Firewood in Heaven: The Treasure of a Bounteous Woodpile

English: firewood Česky: palivové dříví
Image via Wikipedia

It will not have the thorns of the gnarly locust I cut up yesterday. Nor will it be wrapped inextricably with thick cords of poison ivy. Greenbrier with its briers will not clutch at my heavenly Carharrts and pine bows will not switch me in the face as I pass (or if they do, there will be no pain with cussing). I will not grunt and sweat under the load of the awkward, heavy load over unsure footing between the forest margin and my golden 4WD chariot.

No hidden rocks and stumps will lurk under the litter of last summer’s foliage. And I will not find even one tick on my pants. The celestial wood will be light as cardboard and will fall apart in perfect stove lengths before it goes into the fire. Er, maybe I’m thinking of the OTHER place with the fire. Never mind.

“Lay not up for yourselves treasures upon earth, where moth and rust doth corrupt, and where thieves break through and steal: But lay up for yourselves treasures in heaven, where neither moth nor rust doth corrupt, and where thieves do not break through nor steal: For where your treasure is, there will your heart be also.” –Matthew 6:19,20

Enhanced by Zemanta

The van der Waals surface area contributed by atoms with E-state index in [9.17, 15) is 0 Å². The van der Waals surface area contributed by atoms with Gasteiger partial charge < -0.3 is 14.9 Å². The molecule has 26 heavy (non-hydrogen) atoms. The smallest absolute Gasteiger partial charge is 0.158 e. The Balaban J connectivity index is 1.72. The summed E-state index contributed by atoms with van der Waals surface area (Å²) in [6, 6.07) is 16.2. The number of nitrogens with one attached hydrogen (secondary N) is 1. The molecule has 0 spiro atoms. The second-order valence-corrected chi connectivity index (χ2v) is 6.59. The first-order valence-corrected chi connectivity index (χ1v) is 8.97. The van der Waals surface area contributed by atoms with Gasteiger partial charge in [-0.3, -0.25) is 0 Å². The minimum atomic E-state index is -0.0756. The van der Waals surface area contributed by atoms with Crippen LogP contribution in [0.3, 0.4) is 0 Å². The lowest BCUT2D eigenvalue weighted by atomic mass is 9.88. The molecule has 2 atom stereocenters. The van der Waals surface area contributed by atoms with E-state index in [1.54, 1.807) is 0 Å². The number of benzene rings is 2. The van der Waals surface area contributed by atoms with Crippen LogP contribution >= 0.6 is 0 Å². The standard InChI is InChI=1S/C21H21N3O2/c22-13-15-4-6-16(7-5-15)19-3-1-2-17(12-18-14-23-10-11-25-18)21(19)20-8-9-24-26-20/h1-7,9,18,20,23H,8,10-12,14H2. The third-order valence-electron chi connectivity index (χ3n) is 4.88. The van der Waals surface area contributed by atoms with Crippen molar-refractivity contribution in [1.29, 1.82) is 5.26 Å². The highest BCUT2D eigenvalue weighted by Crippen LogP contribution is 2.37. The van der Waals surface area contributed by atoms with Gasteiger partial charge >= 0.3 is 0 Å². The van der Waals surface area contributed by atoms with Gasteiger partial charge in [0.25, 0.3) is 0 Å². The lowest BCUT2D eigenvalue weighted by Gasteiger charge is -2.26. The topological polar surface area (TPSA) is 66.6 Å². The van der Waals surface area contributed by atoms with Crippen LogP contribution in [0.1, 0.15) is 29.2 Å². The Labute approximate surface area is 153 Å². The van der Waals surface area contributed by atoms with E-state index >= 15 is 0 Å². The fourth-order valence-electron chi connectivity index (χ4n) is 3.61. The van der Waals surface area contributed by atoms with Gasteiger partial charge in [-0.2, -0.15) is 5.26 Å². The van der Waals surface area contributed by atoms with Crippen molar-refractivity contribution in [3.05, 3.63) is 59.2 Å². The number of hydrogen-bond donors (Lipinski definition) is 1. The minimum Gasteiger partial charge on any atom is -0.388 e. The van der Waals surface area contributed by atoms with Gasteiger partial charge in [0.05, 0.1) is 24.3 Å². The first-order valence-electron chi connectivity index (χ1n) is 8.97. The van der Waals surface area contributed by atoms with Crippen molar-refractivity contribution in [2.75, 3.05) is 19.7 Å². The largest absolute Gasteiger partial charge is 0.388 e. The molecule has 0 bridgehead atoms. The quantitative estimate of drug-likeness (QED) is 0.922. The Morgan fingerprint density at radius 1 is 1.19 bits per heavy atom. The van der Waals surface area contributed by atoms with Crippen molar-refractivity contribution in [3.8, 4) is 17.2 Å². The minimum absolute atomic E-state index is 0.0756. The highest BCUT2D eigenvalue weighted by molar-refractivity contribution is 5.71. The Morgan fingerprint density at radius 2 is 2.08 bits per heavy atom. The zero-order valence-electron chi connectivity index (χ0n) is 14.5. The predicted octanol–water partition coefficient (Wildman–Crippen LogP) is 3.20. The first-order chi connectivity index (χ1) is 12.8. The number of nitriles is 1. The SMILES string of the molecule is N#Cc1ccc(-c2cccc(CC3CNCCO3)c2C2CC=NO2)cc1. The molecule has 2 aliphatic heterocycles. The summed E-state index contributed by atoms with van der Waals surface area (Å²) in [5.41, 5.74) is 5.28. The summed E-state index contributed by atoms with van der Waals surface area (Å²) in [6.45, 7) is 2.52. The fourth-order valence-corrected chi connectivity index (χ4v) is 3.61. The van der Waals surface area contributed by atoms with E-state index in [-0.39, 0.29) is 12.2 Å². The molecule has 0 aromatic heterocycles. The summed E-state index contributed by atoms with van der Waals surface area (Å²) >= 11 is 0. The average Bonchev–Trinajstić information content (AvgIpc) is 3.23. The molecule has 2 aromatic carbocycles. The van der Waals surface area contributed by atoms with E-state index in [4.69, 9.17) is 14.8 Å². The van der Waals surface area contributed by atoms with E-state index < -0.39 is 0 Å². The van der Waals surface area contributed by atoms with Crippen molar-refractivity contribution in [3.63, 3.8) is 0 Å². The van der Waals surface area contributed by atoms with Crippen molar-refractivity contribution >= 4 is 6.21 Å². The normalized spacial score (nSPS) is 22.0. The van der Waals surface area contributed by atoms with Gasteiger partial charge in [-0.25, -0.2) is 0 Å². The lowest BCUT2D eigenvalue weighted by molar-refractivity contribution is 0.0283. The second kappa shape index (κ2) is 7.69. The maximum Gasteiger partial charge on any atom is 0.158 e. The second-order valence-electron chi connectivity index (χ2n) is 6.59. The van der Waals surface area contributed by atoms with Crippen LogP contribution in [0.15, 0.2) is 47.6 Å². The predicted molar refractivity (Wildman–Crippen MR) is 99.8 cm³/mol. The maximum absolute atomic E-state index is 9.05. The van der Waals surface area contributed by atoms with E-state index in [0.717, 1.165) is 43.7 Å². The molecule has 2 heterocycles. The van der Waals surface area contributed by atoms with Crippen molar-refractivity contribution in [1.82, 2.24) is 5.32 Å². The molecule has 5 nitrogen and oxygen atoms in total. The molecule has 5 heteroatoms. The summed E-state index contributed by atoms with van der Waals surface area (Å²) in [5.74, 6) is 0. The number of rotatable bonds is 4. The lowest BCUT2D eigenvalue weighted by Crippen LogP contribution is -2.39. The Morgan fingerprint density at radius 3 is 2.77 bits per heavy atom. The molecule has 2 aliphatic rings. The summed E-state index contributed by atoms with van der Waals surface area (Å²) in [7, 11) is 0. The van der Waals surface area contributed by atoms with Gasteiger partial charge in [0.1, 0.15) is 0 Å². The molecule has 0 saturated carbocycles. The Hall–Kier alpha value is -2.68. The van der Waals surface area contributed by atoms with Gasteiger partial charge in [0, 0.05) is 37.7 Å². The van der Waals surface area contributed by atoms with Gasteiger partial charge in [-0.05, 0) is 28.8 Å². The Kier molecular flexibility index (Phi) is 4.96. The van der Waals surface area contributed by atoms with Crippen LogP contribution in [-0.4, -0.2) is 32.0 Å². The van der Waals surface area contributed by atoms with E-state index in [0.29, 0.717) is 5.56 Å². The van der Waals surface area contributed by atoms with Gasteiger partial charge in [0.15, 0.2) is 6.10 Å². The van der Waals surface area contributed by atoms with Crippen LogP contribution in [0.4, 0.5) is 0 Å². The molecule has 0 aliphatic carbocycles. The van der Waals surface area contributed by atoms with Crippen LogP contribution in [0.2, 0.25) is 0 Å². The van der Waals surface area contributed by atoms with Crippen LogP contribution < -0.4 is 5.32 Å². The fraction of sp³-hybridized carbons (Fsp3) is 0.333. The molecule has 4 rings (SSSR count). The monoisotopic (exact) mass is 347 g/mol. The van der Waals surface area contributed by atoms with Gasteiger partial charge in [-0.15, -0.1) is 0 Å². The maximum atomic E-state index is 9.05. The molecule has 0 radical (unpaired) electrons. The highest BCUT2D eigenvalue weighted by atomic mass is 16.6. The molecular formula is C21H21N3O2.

Share this with your friends!

Fred First holds masters degrees in Vertebrate Zoology and physical therapy, and has been a biology teacher and physical therapist by profession. He moved to southwest Virginia in 1975 and to Floyd County in 1997. He maintains a daily photo-blog, broadcasts essays on the Roanoke NPR station, and contributes regular columns for the Floyd Press and Roanoke's Star Sentinel. His two non-fiction books, Slow Road Home and his recent What We Hold in Our Hands, celebrate the riches that we possess in our families and communities, our natural bounty, social capital and Appalachian cultures old and new. He has served on the Jacksonville Center Board of Directors and is newly active in the Sustain Floyd organization. He lives in northeastern Floyd County on the headwaters of the Roanoke River.

Articles: 3012


Leave a Reply

Your email address will not be published. Required fields are marked *

This site uses Akismet to reduce spam. Learn how your comment data is processed.

  1. You are just a mess but I love you anyway. Your sense if humor has blessed me so much through the years and helped me many times that were tough! Weird as you are I’m thankful for you!!!

  2. I’m not your mom but I’m thankful for you too. Although I don’t post very often, I read your stories every day. You brighten my world with your words and images. Thank you to both you and your mom for sharing your gifts with us.

  3. It would seem, even after that last snow, that your wood pile wouldn’t be as depleted as normal after such a non-winter winter.

    Besides…all the thorns and bumps just make the fire sweeter come the cold.

  4. Weird is good. Right?

    Oh forgot to mention that we have the RUST part of this mess covered too. It was once covered by paint. Long live the Dodge Dakota vintage 1994. It has served me well, and I in turn, have pretty well abused heck out of it.

  5. Your complaints about lurking stumps and rocks are sounding just like the rest of us old folks. When we were young, tripping and stumbling were not even noticed, much less cussed at. Keep getting plenty of exercise so you will be strong enough to right yourself after a stumble!